THIS AFTERNOON: Large areas of rain continue over the southern 2/3 of Alabama this afternoon. Strong storms are southeast of Montgomery, and flash flooding issues persist over parts of Choctaw, Clarke, and Wilcox counties in the southwest part of the state. SPC maintains a low end “marginal risk” (level 1/5) of severe thunderstorms through tonight over a decent part of the state.
DANGEROUS SEVERE WEATHER THREAT TOMORROW/TOMORROW NIGHT: SPC maintains a “moderate risk” (level 4/5) for a good part of Alabama, including places like Birmingham, Montgomery, Tuscaloosa, Anniston, Gadsden, and Florence. An “enhanced risk” (level 3/5) covers most of the rest of the state.
A negative tilt upper trough with strong wind fields will help to spin up a surface low over Arkansas. Warm, moist, unstable air will cover most of the state with steep lapse rates and strong veering of the wind with altitude (helicity). SPC notes they could upgrade the risk to “high” (level 5/5) for tomorrow on the next update late tonight.
TIMING: Thunderstorms are likely tomorrow morning over the northern quarter of the state along a northward moving warm front; some of these could be strong. For now the severe weather risk looks low, but when it comes to thunderstorms, you have to expect the unexpected, so we will be watching them closely. For most of the state, the risk of severe storms will begin tomorrow afternoon, continuing well into tomorrow night. Parts of Southeast Alabama could see storms lingering through mid-morning Thursday.
The afternoon storms tomorrow will be widely scattered, most likely, but where they form they could be severe. The more organized thunderstorms arrive tomorrow night.
THREATS: Thunderstorms will be capable of producing large hail, damaging winds, and tornadoes. Atmospheric conditions support a few strong/violent, long track tornadoes in the moderate risk area.
RAIN: Additional rain amounts of 1-2 inches are likely… some isolated flooding issues are possible.
GET READY NOW: Here are some important points about preparedness…
*Have at least two ways of hearing warnings. Every Alabama home and business needs a NOAA Weather Radio; the model most used is the Midland WR-120, available at most local “big box” retailers. Weather radio receivers do not rely on cellular networks and are very reliable. The second way is your phone; be sure WEA (Wireless Emergency Alerts) are enabled, and have a reliable app like the ABC 33/40 Weather app, which also pushes warnings. NEVER rely on an outdoor siren. NEVER.
*Know your safe place. In a site built home, it is a small room, on the lowest floor, near the center of the house, away from windows. And, in that safe place, have helmets for everyone (this means adults too!). We also recommend a portable airhorn for everyone (to alert first responders if you need help), and hard soled shoes in case you have to walk over a tornado debris field.
*You can’t stay in a mobile home during a tornado warning. Know where you are going, and how to get there quickly. If there is no community shelter nearby, go to a business like a gas station, convenience store, or restaurant that is open 24/7.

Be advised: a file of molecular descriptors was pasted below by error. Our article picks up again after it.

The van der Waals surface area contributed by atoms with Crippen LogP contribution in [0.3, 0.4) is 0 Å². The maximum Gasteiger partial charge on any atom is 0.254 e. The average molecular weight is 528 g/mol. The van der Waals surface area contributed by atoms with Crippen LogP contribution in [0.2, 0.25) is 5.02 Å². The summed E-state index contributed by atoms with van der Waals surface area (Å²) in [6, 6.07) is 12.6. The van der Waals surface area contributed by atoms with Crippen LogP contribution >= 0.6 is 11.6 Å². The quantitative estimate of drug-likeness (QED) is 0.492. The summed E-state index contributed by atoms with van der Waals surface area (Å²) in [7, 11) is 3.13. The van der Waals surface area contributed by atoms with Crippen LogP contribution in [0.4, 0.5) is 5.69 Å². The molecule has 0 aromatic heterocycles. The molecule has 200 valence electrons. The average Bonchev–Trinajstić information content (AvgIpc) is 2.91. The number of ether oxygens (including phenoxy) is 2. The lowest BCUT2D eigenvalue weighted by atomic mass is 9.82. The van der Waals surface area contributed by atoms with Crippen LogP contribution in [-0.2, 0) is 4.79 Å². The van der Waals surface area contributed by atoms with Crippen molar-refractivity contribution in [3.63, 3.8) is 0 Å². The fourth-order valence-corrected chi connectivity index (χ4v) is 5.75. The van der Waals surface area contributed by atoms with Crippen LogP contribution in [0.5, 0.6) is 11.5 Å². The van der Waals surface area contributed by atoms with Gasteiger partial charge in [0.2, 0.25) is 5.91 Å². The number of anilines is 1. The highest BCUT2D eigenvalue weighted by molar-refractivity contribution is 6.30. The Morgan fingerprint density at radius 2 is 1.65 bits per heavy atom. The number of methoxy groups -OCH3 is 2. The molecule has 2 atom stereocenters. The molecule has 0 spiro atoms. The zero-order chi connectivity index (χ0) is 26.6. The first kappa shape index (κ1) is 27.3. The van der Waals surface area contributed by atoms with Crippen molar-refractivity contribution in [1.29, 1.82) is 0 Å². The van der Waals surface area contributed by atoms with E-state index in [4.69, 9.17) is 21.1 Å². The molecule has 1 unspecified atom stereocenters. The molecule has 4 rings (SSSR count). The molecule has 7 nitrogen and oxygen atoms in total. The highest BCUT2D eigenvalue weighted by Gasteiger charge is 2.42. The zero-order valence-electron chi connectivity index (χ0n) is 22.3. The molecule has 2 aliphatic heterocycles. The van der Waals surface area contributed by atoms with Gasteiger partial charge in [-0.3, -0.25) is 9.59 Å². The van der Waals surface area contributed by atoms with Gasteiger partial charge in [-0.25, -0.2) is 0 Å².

*Be sure you can find your home on a map. Identify the county you are in, and the ones surrounding you. Map skill is very important on severe weather days!
Please help us by spreading the word about this serious threat. Many folks don’t pay close attention to the weather… tell your relatives, friends, and neighbors and help us get them ready. We don’t share this to scare anyone… we simply have a responsibility to let you know the danger.
For those with a weather phobia, or high anxiety, understand even on a big severe weather day odds of any one home being hit by a tornado are still very low. Just be sure you can hear warnings, have a good plan, and we will get through the day together.
THURSDAY THROUGH THE WEEKEND: Storms will end Thursday morning, but clouds will linger much of the day with highs back in the 60s. Friday will be mostly cloudy, but just a small risk of a shower during the day. The high Friday will be in the 60-65 degree range.
Saturday will be dry with a partly sunny sky… the high will be in the 57-62 degree range. Then, we drop into the 30s Sunday morning with potential for frost; colder spots could see a light freeze. Then, during the day Sunday, with sunshine in full supply we rise into the mid 60s.
NEXT WEEK: The latest global model set suggests a chance of rain and storms Tuesday, and then again Friday. Both seem to have some potential for strong storms, but it is way too early to determine if severe thunderstorms will be an issue. See the Weather Xtreme video for maps, graphics, and more details.
ON THIS DATE IN 1942: A deadly tornado outbreak occurred over the Central and Southern US on March 16-17th. The tornado outbreak killed 153 people and injured at least 1,284. The best estimate indicates this event contained 13 F3 tornadoes, 6 F4s, and one F5. The F5 tornado occurred north of Peoria, Illinois, in the towns of Alta, Chillicothe, before crossing the Illinois River and striking the town of Lacon. A quarter of the homes in Lacon were destroyed, and debris was carried for 25 miles.
BEACH FORECAST: Click here to see the AlabamaWx Beach Forecast Center page.
WEATHER BRAINS: Don’t forget you can listen to our weekly 90 minute show anytime on your favorite podcast app. This is the show all about weather featuring many familiar voices, including our meteorologists here at ABC 33/40.
CONNECT: You can find me on all of the major social networks…
Look for the next Weather Xtreme video here by 6:00 a.m. tomorrow…
All news and articles are copyrighted to the respective authors and/or News Broadcasters. eWeatherNews is an independent Online News Aggregator
Read more from original source here…